The long-awaited homecoming at Alexandra Park this weekend has given enough proof of how much the Caribbean Carnival of Manchester (CCOM) needed to return to its spiritual home of Alexandra Park, Moss Side.
Over both days, 8 and 9 August, the carnival saw an estimated 60,000 attendees from all over greater Manchester and beyond.
The sun came out in force to spill over a spectacular and thoroughly enjoyable weekend of music, dance, food, art, performance and beautiful reunions.
TNT attended both days of the revelry along with the rest of the peaceful and jovial Moss Side community whom even Sir Peter Martin Fahy QPM – the Chief Constable of Greater Manchester Police – commended as he bid farewell to the community in that position.
Due to step down at the end of October, Sir Peter spoke to the crowd at Alex Park thanking “everyone, from the organisers to the community who have all contributed greatly to the success of such a spirited and spectacular event”.
The Chief Constable’s 34 years in the Police comes to an end in a significant year for the CCOM and many who have considered it “the cultural spine of Moss Side”.
This year’s occasion was the first carnival since major restoration work on the park and organisers operated a strict no drugs policy, although half a dozen licensed bars were provided, which to be fair, carnival just isn’t carnival without Rum Punch and Redstripe beer.
Affectionately known as Moss Side Carnival, and now in its 45th year, it is the second oldest Caribbean carnival in the country after the Leeds carnival in Chapeltown.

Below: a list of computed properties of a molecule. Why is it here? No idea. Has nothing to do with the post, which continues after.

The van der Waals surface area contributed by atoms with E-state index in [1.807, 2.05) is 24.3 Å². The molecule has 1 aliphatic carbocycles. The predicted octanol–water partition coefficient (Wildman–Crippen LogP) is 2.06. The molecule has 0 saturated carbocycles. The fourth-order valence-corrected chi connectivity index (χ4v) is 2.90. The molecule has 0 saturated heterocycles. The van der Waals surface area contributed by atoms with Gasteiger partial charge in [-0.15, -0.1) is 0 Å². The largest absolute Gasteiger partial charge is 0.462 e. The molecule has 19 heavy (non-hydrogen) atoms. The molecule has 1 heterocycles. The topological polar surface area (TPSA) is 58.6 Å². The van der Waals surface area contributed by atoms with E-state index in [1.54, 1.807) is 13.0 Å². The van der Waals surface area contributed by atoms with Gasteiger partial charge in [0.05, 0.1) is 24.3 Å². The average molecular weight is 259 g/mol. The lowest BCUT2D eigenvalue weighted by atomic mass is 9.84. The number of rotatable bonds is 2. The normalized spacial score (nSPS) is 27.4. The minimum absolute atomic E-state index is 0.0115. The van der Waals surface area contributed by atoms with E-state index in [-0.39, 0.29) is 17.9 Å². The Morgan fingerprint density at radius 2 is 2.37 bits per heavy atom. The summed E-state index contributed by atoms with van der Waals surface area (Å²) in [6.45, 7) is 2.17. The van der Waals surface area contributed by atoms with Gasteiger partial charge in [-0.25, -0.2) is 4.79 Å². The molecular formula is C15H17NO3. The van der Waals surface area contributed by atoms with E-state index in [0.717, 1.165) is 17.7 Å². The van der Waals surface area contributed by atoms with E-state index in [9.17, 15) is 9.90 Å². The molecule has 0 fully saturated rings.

The festival has been held in Platt Fields for the past two years while its old base underwent a huge renewal project and now organisers are delighted to have brought it back to what they say is its ‘spiritual home’.
However, the community and stallholders had some valid comment to make on this year’s event.
The communities gripe was the extremely hipped up prices of food: £5.00 for a chicken leg only and a can of pop £1.20, this was deemed “Teef” by an on looker (meaning: very expensive).
Speaking to TNT on the second day of the carnival, Mancunian Jack Jarrod, owner of a ‘Churros and Chocolate’ popular stand said, “It’s my first time here; I normally travel across the country. The community here has been great, I’m not sure if I will come back next year”.
When asked why, Jarrod replied, “It’s the pitch prices for stands here; they are too high and it’s not worth it unless it is really busy like on Saturday but today [Sunday] is not as busy. So I don’t think I’ll be back”. When TNT asked what the cost was by many store holders we were told they had been sworn to secrecy.
What happened to transparency?
The artists on either of the two stages at the park (North Manchester FM’s and Legacy’s) added to a great atmosphere as various acts came on stage which brought the right balance to the event. The musical range went from Salsa, Reaggi, Grime to R’n’B and then to Spoken Word to name but a few.
For the first year a greater priority was placed on children’s entertainment’s, bouncy castles, carnival rides, go karts, and stalls of candy floss, chocolate doughnuts as well as Caribbean food made it a successful family day out surely to be remembered.
Leave your comments below and star rating out of 5 and hopefully the powers that be will take note of the public’s wishes, just in time for next year’s event.
TNT News Yasin Chinembiri